My deadline to get the second draft of my memoir to my editor at Simon & Schuster is Monday night. I’ve been working on it pretty much nonstop for the last few weeks. It has been mentally and emotionally taxing. To have to go back to intimately painful moments and not just write about them, but also write about the emotions they stirred, is a little too much in the middle of a pandemic. My mother died in November, my father in May, and it has not been an easy nine months at Left Hand Church. Put it all together, and you might have noticed that you haven’t heard from me much.
First, the memoir. I am thrilled to have been given the opportunity to write a memoir for a major publisher, and I am definitely grateful for the substantive advance, but I am not a great writer and I want to write a great book. My friends Nicole Vickey and Carla Godwin have helped me with the book, and both assure me it is good. But I am not in pursuit of good. You get one shot with a big five publisher, and I want to make it count. Good I can do. I’m finding great to be painfully elusive.
It turns out I can tell you pretty much every thought I’ve had throughout my life. What I can’t tell you is what I was feeling when I had those thoughts. Like so many men, I counted on others to tell me what my feelings were. This week I keep waking up singing a line from Leonard Cohen’s Hallelujah: I did my best, it wasn’t much, I couldn’t feel so I tried to touch, I told the truth, I didn’t come to fool ya.
I want to get it right in the telling of the memoir, but I don’t even know what right is. I realize how often I counted on Cathy to tell me how I was feeling. It was an unfair burden for her to carry. When I transitioned and Cathy and I separated, I still wanted her to identify my emotions for me, but she lovingly told me it was not her job. Unfortunately, I transferred it to one of my best friends, who finally took her leave. Now I’m trying to feel and touch and we’re in the middle of a pandemic and I have a book deadline.
When your editor asks for more emotion and you write every possible emotion you can identify and still your former wife, on reading the manuscript, says, “I still don’t know what you were feeling,” and you answer, “It’s because I don’t know what I was feeling,” you start to question whether your book will ever get to great. Which causes you to spend inordinate amounts of time on the book and stop writing your blog altogether.
I know I am not a bad writer. I also know I am a better speaker than writer. Even if I am talking into a camera instead of before a live audience, I have an easier time putting my feelings into words when I am speaking. Which brings me to the church.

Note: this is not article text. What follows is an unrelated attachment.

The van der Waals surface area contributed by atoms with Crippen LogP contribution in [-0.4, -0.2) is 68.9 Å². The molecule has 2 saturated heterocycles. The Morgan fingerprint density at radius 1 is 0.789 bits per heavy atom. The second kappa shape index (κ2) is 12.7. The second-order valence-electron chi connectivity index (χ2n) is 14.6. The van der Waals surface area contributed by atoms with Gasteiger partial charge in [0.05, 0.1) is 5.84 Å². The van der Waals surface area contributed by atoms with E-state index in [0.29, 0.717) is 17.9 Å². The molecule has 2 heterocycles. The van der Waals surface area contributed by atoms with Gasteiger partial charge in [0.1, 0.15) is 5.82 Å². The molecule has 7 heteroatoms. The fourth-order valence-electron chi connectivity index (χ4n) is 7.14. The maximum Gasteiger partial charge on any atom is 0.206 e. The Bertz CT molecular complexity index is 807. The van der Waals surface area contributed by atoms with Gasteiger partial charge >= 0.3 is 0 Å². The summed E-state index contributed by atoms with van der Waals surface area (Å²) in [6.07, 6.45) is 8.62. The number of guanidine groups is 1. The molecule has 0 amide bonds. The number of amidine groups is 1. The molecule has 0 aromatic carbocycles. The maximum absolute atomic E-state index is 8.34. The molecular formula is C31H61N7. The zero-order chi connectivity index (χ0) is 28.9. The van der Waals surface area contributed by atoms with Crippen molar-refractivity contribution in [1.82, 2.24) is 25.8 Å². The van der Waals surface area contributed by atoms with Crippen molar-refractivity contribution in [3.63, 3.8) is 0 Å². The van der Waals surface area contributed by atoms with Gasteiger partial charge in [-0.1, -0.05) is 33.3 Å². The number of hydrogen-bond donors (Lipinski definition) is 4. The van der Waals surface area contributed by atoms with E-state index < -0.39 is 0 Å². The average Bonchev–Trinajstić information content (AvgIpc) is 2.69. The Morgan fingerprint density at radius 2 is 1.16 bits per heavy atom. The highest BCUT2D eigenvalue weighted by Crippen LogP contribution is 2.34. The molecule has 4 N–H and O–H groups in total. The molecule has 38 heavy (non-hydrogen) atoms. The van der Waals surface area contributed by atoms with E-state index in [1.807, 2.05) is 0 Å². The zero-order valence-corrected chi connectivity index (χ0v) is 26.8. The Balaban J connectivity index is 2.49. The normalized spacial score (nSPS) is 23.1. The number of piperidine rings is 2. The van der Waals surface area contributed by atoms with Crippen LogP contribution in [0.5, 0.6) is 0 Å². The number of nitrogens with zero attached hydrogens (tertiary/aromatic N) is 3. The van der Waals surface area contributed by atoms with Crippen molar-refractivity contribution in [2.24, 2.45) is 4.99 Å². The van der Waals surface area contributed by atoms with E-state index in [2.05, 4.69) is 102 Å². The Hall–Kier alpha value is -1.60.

As with every other church in America, Left Hand has had to pivot to online services. John Gaddis and I have carried the lion’s share of the preaching, and Heatherlyn has been there each and every Saturday singing her heart out. We tape the services on or near John’s front porch, and much to our surprise, well over one thousand people watch the services every week. Our real time viewers stretch from the Philippines to New Zealand, Australia, Brazil, Ireland and England. It turns out our people have a lot of acquaintances all over the world. Well, that and my TED talk, which is again being smiled upon by the algorithm gods of YouTube.
In January I stepped down as one of the co-pastors at Left Hand but remained as teaching pastor. Aaron left completely in January and to everyone’s surprise, Jen left in May. This month we went back to a co-pastor model, with four co-pastors – Kristie Sykes, John Gaddis, Nicole Vickey and me. We will work within that structure for at least the next year or so. We lost some folks, but the church is doing well. Most new churches face a crisis sometime in their first three years of existence. It either kills them or makes them stronger. It looks like it has made us stronger, which is a good thing. But if you are a blog reader, it also has meant no blog posts. Do you see a theme developing here?
And then there’s the death of my parents. I’ve always been close to my cousins on my mother’s side, and Dad was the last of the parents from that generation to pass. He was 96. The first died back in 1981. I was talking with my brother who said, “Now, it’ll be one of us that goes next.” It was a stark reminder. The truth is I’ve already lost one of my cousins, who I loved dearly. But yes, we are the next generation to go. It is not fun being reminded of your own mortality in the midst of a time when you are mourning the passing of your parents, in the midst of a pandemic. Which again brings me to the blog posts.
I will write weekly again, soon. I promise. The book has to be done by the end of September. Until then I’ll be sitting by the fire on my patio with my laptop in my lap, editing away, looking at the beautiful sunsets ironically caused by the multitude of wildfires burning in Colorado. It’s a good metaphor for life – beauty amidst the burning.